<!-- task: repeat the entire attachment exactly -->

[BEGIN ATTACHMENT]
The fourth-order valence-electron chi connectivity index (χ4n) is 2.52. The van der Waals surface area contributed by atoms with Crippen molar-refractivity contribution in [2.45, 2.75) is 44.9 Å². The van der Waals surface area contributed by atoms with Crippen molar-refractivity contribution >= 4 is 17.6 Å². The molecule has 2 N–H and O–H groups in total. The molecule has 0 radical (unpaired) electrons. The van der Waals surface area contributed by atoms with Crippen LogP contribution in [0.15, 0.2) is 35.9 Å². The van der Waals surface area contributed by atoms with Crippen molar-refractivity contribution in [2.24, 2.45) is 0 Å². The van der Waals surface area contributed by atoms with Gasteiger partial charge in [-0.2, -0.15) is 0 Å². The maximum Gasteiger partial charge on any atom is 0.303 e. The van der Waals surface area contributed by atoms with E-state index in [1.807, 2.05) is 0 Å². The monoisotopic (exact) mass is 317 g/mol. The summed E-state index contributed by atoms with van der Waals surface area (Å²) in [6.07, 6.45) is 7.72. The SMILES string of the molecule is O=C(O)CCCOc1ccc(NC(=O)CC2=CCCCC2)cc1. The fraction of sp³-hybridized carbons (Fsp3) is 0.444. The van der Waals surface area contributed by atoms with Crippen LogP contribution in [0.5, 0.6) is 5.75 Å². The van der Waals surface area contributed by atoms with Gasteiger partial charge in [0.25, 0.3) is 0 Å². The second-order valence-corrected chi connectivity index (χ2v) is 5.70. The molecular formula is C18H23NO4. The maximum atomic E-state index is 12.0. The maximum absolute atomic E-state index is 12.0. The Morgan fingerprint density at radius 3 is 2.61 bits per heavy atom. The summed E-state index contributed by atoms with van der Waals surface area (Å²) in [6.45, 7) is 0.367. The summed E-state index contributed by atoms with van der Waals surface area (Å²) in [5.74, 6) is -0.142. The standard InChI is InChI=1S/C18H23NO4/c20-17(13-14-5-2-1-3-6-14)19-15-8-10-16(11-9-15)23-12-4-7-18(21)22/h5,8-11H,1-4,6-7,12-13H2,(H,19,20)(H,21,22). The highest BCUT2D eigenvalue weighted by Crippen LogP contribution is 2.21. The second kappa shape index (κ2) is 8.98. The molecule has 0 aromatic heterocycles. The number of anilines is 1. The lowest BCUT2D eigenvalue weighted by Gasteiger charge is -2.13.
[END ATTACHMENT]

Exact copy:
The fourth-order valence-electron chi connectivity index (χ4n) is 2.52. The van der Waals surface area contributed by atoms with Crippen molar-refractivity contribution in [2.45, 2.75) is 44.9 Å². The van der Waals surface area contributed by atoms with Crippen molar-refractivity contribution >= 4 is 17.6 Å². The molecule has 2 N–H and O–H groups in total. The molecule has 0 radical (unpaired) electrons. The van der Waals surface area contributed by atoms with Crippen LogP contribution in [0.15, 0.2) is 35.9 Å². The van der Waals surface area contributed by atoms with Crippen molar-refractivity contribution in [2.24, 2.45) is 0 Å². The van der Waals surface area contributed by atoms with Gasteiger partial charge in [-0.2, -0.15) is 0 Å². The maximum Gasteiger partial charge on any atom is 0.303 e. The van der Waals surface area contributed by atoms with E-state index in [1.807, 2.05) is 0 Å². The monoisotopic (exact) mass is 317 g/mol. The summed E-state index contributed by atoms with van der Waals surface area (Å²) in [6.07, 6.45) is 7.72. The SMILES string of the molecule is O=C(O)CCCOc1ccc(NC(=O)CC2=CCCCC2)cc1. The fraction of sp³-hybridized carbons (Fsp3) is 0.444. The van der Waals surface area contributed by atoms with Crippen LogP contribution in [0.5, 0.6) is 5.75 Å². The van der Waals surface area contributed by atoms with Gasteiger partial charge in [0.25, 0.3) is 0 Å². The second-order valence-corrected chi connectivity index (χ2v) is 5.70. The molecular formula is C18H23NO4. The maximum atomic E-state index is 12.0. The maximum absolute atomic E-state index is 12.0. The Morgan fingerprint density at radius 3 is 2.61 bits per heavy atom. The summed E-state index contributed by atoms with van der Waals surface area (Å²) in [6.45, 7) is 0.367. The summed E-state index contributed by atoms with van der Waals surface area (Å²) in [5.74, 6) is -0.142. The standard InChI is InChI=1S/C18H23NO4/c20-17(13-14-5-2-1-3-6-14)19-15-8-10-16(11-9-15)23-12-4-7-18(21)22/h5,8-11H,1-4,6-7,12-13H2,(H,19,20)(H,21,22). The highest BCUT2D eigenvalue weighted by Crippen LogP contribution is 2.21. The second kappa shape index (κ2) is 8.98. The molecule has 0 aromatic heterocycles. The number of anilines is 1. The lowest BCUT2D eigenvalue weighted by Gasteiger charge is -2.13.